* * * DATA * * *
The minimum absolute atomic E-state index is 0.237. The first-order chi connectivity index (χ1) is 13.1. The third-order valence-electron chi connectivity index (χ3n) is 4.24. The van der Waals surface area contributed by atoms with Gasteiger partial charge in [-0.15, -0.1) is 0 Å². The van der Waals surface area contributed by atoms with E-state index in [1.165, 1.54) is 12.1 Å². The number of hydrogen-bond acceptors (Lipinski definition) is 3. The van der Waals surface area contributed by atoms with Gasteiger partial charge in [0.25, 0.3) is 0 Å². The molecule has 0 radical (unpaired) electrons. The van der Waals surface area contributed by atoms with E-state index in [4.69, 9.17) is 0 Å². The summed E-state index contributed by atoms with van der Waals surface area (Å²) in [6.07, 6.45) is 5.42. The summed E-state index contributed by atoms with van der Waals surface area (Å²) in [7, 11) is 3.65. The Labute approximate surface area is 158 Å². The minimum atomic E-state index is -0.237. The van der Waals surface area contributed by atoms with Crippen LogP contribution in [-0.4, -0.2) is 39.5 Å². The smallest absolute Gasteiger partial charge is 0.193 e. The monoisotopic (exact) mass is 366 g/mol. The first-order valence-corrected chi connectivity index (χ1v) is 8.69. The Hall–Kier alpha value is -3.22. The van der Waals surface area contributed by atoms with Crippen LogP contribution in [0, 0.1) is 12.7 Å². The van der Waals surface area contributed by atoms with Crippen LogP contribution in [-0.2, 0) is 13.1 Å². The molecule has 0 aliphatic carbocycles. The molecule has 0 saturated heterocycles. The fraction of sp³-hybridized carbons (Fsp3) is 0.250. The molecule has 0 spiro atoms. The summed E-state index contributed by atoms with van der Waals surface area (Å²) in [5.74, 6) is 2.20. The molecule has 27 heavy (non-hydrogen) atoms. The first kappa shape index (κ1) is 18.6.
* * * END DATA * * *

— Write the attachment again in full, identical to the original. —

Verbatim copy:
The minimum absolute atomic E-state index is 0.237. The first-order chi connectivity index (χ1) is 13.1. The third-order valence-electron chi connectivity index (χ3n) is 4.24. The van der Waals surface area contributed by atoms with Gasteiger partial charge in [-0.15, -0.1) is 0 Å². The van der Waals surface area contributed by atoms with E-state index in [1.165, 1.54) is 12.1 Å². The number of hydrogen-bond acceptors (Lipinski definition) is 3. The van der Waals surface area contributed by atoms with Gasteiger partial charge in [0.25, 0.3) is 0 Å². The molecule has 0 radical (unpaired) electrons. The van der Waals surface area contributed by atoms with E-state index in [4.69, 9.17) is 0 Å². The summed E-state index contributed by atoms with van der Waals surface area (Å²) in [6.07, 6.45) is 5.42. The summed E-state index contributed by atoms with van der Waals surface area (Å²) in [7, 11) is 3.65. The Labute approximate surface area is 158 Å². The minimum atomic E-state index is -0.237. The van der Waals surface area contributed by atoms with Crippen LogP contribution in [-0.4, -0.2) is 39.5 Å². The smallest absolute Gasteiger partial charge is 0.193 e. The monoisotopic (exact) mass is 366 g/mol. The first-order valence-corrected chi connectivity index (χ1v) is 8.69. The Hall–Kier alpha value is -3.22. The van der Waals surface area contributed by atoms with Crippen LogP contribution in [0, 0.1) is 12.7 Å². The van der Waals surface area contributed by atoms with Crippen LogP contribution in [-0.2, 0) is 13.1 Å². The molecule has 0 aliphatic carbocycles. The molecule has 0 saturated heterocycles. The fraction of sp³-hybridized carbons (Fsp3) is 0.250. The molecule has 0 spiro atoms. The summed E-state index contributed by atoms with van der Waals surface area (Å²) in [5.74, 6) is 2.20. The molecule has 27 heavy (non-hydrogen) atoms. The first kappa shape index (κ1) is 18.6.